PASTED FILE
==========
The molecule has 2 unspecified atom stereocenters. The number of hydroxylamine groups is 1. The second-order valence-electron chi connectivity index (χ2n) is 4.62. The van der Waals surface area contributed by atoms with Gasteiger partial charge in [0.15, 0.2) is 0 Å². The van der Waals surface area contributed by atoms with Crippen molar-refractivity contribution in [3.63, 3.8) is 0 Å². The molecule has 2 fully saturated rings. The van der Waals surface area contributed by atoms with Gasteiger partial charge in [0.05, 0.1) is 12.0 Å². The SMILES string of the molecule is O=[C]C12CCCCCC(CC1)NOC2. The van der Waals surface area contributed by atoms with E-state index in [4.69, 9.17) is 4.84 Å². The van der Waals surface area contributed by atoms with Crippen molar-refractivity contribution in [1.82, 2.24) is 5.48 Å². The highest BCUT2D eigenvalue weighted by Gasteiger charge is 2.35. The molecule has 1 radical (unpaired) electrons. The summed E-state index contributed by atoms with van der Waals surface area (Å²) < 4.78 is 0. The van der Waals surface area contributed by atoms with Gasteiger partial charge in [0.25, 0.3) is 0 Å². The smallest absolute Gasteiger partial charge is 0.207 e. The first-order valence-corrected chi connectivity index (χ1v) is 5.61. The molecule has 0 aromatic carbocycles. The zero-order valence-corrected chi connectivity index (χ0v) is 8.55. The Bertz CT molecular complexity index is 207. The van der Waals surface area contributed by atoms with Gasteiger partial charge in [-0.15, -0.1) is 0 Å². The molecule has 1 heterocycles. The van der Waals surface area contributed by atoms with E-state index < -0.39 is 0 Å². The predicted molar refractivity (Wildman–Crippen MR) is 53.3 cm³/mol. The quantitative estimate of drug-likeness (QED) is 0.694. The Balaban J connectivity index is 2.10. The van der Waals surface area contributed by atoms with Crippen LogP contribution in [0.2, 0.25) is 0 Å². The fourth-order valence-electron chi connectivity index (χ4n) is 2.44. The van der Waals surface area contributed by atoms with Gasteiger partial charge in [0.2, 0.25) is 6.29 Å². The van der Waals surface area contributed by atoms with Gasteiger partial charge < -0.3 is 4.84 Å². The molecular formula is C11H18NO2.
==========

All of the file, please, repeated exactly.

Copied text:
The molecule has 2 unspecified atom stereocenters. The number of hydroxylamine groups is 1. The second-order valence-electron chi connectivity index (χ2n) is 4.62. The van der Waals surface area contributed by atoms with Gasteiger partial charge in [0.15, 0.2) is 0 Å². The van der Waals surface area contributed by atoms with Crippen molar-refractivity contribution in [3.63, 3.8) is 0 Å². The molecule has 2 fully saturated rings. The van der Waals surface area contributed by atoms with Gasteiger partial charge in [0.05, 0.1) is 12.0 Å². The SMILES string of the molecule is O=[C]C12CCCCCC(CC1)NOC2. The van der Waals surface area contributed by atoms with E-state index in [4.69, 9.17) is 4.84 Å². The van der Waals surface area contributed by atoms with Crippen molar-refractivity contribution in [1.82, 2.24) is 5.48 Å². The highest BCUT2D eigenvalue weighted by Gasteiger charge is 2.35. The molecule has 1 radical (unpaired) electrons. The summed E-state index contributed by atoms with van der Waals surface area (Å²) < 4.78 is 0. The van der Waals surface area contributed by atoms with Gasteiger partial charge in [0.25, 0.3) is 0 Å². The smallest absolute Gasteiger partial charge is 0.207 e. The first-order valence-corrected chi connectivity index (χ1v) is 5.61. The molecule has 0 aromatic carbocycles. The zero-order valence-corrected chi connectivity index (χ0v) is 8.55. The Bertz CT molecular complexity index is 207. The van der Waals surface area contributed by atoms with Gasteiger partial charge in [-0.15, -0.1) is 0 Å². The molecule has 1 heterocycles. The van der Waals surface area contributed by atoms with E-state index < -0.39 is 0 Å². The predicted molar refractivity (Wildman–Crippen MR) is 53.3 cm³/mol. The quantitative estimate of drug-likeness (QED) is 0.694. The Balaban J connectivity index is 2.10. The van der Waals surface area contributed by atoms with Crippen LogP contribution in [0.2, 0.25) is 0 Å². The fourth-order valence-electron chi connectivity index (χ4n) is 2.44. The van der Waals surface area contributed by atoms with Gasteiger partial charge in [0.2, 0.25) is 6.29 Å². The van der Waals surface area contributed by atoms with Gasteiger partial charge < -0.3 is 4.84 Å². The molecular formula is C11H18NO2.